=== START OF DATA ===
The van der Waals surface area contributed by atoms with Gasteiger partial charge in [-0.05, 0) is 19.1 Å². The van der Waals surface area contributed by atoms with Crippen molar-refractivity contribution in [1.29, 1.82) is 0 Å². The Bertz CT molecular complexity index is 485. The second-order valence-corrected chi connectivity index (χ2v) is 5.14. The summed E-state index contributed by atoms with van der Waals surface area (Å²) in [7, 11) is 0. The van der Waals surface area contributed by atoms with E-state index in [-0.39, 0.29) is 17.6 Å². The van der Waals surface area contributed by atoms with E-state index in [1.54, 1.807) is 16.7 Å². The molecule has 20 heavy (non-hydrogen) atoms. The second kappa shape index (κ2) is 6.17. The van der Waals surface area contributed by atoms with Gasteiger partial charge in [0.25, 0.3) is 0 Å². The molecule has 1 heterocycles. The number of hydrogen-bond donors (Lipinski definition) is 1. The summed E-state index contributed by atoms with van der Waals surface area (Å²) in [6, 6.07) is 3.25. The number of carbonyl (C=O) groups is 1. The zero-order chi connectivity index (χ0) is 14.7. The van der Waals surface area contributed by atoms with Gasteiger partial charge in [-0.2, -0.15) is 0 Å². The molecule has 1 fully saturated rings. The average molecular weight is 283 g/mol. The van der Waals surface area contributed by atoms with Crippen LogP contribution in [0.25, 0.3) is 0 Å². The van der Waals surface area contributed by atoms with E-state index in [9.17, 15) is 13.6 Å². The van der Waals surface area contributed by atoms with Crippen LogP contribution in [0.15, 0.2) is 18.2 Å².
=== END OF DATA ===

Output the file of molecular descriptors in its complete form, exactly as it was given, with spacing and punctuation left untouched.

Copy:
The van der Waals surface area contributed by atoms with Gasteiger partial charge in [-0.05, 0) is 19.1 Å². The van der Waals surface area contributed by atoms with Crippen molar-refractivity contribution in [1.29, 1.82) is 0 Å². The Bertz CT molecular complexity index is 485. The second-order valence-corrected chi connectivity index (χ2v) is 5.14. The summed E-state index contributed by atoms with van der Waals surface area (Å²) in [7, 11) is 0. The van der Waals surface area contributed by atoms with E-state index in [-0.39, 0.29) is 17.6 Å². The van der Waals surface area contributed by atoms with E-state index in [1.54, 1.807) is 16.7 Å². The molecule has 20 heavy (non-hydrogen) atoms. The second kappa shape index (κ2) is 6.17. The van der Waals surface area contributed by atoms with Gasteiger partial charge in [0.25, 0.3) is 0 Å². The molecule has 1 heterocycles. The number of hydrogen-bond donors (Lipinski definition) is 1. The summed E-state index contributed by atoms with van der Waals surface area (Å²) in [6, 6.07) is 3.25. The number of carbonyl (C=O) groups is 1. The zero-order chi connectivity index (χ0) is 14.7. The van der Waals surface area contributed by atoms with Gasteiger partial charge in [-0.2, -0.15) is 0 Å². The molecule has 1 fully saturated rings. The average molecular weight is 283 g/mol. The van der Waals surface area contributed by atoms with Crippen LogP contribution in [0.25, 0.3) is 0 Å². The van der Waals surface area contributed by atoms with E-state index in [9.17, 15) is 13.6 Å². The van der Waals surface area contributed by atoms with Crippen LogP contribution in [0.15, 0.2) is 18.2 Å².